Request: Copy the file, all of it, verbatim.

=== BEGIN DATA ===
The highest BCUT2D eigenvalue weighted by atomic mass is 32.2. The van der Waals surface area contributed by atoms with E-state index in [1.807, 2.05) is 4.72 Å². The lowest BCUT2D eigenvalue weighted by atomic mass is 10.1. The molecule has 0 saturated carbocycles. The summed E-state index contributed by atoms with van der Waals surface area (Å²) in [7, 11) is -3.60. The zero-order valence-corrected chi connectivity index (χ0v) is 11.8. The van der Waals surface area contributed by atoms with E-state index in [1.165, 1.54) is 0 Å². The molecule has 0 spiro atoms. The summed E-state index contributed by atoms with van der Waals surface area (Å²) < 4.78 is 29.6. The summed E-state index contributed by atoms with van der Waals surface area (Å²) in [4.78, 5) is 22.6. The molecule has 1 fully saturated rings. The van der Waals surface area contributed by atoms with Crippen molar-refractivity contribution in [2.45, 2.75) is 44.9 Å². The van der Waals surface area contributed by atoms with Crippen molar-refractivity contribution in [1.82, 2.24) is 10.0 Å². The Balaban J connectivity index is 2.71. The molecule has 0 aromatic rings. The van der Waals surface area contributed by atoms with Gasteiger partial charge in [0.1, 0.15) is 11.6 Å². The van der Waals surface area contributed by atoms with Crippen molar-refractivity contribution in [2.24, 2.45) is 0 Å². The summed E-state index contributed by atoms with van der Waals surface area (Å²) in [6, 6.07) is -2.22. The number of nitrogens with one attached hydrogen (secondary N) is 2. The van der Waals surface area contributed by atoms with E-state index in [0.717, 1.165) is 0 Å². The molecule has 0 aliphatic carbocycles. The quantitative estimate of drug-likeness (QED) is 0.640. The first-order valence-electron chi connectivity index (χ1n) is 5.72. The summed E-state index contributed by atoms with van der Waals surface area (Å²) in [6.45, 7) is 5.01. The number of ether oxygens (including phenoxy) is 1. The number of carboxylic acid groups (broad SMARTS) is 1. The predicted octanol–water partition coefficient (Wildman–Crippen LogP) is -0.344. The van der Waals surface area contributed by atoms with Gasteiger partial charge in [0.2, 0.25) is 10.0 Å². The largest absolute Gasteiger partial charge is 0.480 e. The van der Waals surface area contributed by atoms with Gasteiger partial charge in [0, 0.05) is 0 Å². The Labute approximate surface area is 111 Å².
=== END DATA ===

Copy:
The highest BCUT2D eigenvalue weighted by atomic mass is 32.2. The van der Waals surface area contributed by atoms with E-state index in [1.807, 2.05) is 4.72 Å². The lowest BCUT2D eigenvalue weighted by atomic mass is 10.1. The molecule has 0 saturated carbocycles. The summed E-state index contributed by atoms with van der Waals surface area (Å²) in [7, 11) is -3.60. The zero-order valence-corrected chi connectivity index (χ0v) is 11.8. The van der Waals surface area contributed by atoms with E-state index in [1.165, 1.54) is 0 Å². The molecule has 0 spiro atoms. The summed E-state index contributed by atoms with van der Waals surface area (Å²) < 4.78 is 29.6. The summed E-state index contributed by atoms with van der Waals surface area (Å²) in [4.78, 5) is 22.6. The molecule has 1 fully saturated rings. The van der Waals surface area contributed by atoms with Crippen molar-refractivity contribution in [2.45, 2.75) is 44.9 Å². The van der Waals surface area contributed by atoms with Crippen molar-refractivity contribution in [1.82, 2.24) is 10.0 Å². The Balaban J connectivity index is 2.71. The molecule has 0 aromatic rings. The van der Waals surface area contributed by atoms with Gasteiger partial charge in [0.1, 0.15) is 11.6 Å². The van der Waals surface area contributed by atoms with Crippen molar-refractivity contribution in [2.24, 2.45) is 0 Å². The summed E-state index contributed by atoms with van der Waals surface area (Å²) in [6, 6.07) is -2.22. The number of nitrogens with one attached hydrogen (secondary N) is 2. The van der Waals surface area contributed by atoms with E-state index in [0.717, 1.165) is 0 Å². The molecule has 0 aliphatic carbocycles. The quantitative estimate of drug-likeness (QED) is 0.640. The first-order valence-electron chi connectivity index (χ1n) is 5.72. The summed E-state index contributed by atoms with van der Waals surface area (Å²) in [6.45, 7) is 5.01. The number of ether oxygens (including phenoxy) is 1. The number of carboxylic acid groups (broad SMARTS) is 1. The predicted octanol–water partition coefficient (Wildman–Crippen LogP) is -0.344. The van der Waals surface area contributed by atoms with Gasteiger partial charge in [0.2, 0.25) is 10.0 Å². The largest absolute Gasteiger partial charge is 0.480 e. The van der Waals surface area contributed by atoms with Gasteiger partial charge in [0, 0.05) is 0 Å². The Labute approximate surface area is 111 Å².